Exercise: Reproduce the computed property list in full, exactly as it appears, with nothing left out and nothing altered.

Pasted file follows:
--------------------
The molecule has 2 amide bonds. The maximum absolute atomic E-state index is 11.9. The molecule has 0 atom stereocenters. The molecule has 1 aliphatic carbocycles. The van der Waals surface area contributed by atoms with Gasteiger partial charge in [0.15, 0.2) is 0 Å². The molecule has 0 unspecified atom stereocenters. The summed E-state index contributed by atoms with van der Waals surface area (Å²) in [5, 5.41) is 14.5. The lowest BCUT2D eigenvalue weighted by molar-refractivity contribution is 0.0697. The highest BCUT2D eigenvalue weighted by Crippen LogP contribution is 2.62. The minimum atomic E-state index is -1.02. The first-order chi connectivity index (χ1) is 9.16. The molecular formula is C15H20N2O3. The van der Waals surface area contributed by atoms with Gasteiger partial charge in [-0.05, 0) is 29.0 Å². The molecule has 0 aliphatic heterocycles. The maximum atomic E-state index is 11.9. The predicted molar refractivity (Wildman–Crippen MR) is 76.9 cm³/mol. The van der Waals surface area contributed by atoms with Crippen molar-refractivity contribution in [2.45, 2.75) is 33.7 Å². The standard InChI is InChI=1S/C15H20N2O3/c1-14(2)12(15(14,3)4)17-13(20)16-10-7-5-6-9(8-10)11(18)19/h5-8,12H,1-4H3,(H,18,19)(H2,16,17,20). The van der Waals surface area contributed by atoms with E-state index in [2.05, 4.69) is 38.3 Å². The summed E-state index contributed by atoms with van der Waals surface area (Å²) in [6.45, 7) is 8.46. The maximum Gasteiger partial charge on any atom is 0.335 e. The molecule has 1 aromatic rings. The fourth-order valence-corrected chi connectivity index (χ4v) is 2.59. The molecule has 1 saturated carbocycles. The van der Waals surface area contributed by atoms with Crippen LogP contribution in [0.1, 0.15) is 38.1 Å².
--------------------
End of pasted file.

The molecule has 2 amide bonds. The maximum absolute atomic E-state index is 11.9. The molecule has 0 atom stereocenters. The molecule has 1 aliphatic carbocycles. The van der Waals surface area contributed by atoms with Gasteiger partial charge in [0.15, 0.2) is 0 Å². The molecule has 0 unspecified atom stereocenters. The summed E-state index contributed by atoms with van der Waals surface area (Å²) in [5, 5.41) is 14.5. The lowest BCUT2D eigenvalue weighted by molar-refractivity contribution is 0.0697. The highest BCUT2D eigenvalue weighted by Crippen LogP contribution is 2.62. The minimum atomic E-state index is -1.02. The first-order chi connectivity index (χ1) is 9.16. The molecular formula is C15H20N2O3. The van der Waals surface area contributed by atoms with Gasteiger partial charge in [-0.05, 0) is 29.0 Å². The molecule has 0 aliphatic heterocycles. The maximum atomic E-state index is 11.9. The predicted molar refractivity (Wildman–Crippen MR) is 76.9 cm³/mol. The van der Waals surface area contributed by atoms with Crippen molar-refractivity contribution in [2.45, 2.75) is 33.7 Å². The standard InChI is InChI=1S/C15H20N2O3/c1-14(2)12(15(14,3)4)17-13(20)16-10-7-5-6-9(8-10)11(18)19/h5-8,12H,1-4H3,(H,18,19)(H2,16,17,20). The van der Waals surface area contributed by atoms with E-state index in [2.05, 4.69) is 38.3 Å². The summed E-state index contributed by atoms with van der Waals surface area (Å²) in [6.45, 7) is 8.46. The maximum Gasteiger partial charge on any atom is 0.335 e. The molecule has 1 aromatic rings. The fourth-order valence-corrected chi connectivity index (χ4v) is 2.59. The molecule has 1 saturated carbocycles. The van der Waals surface area contributed by atoms with Crippen LogP contribution in [0.1, 0.15) is 38.1 Å².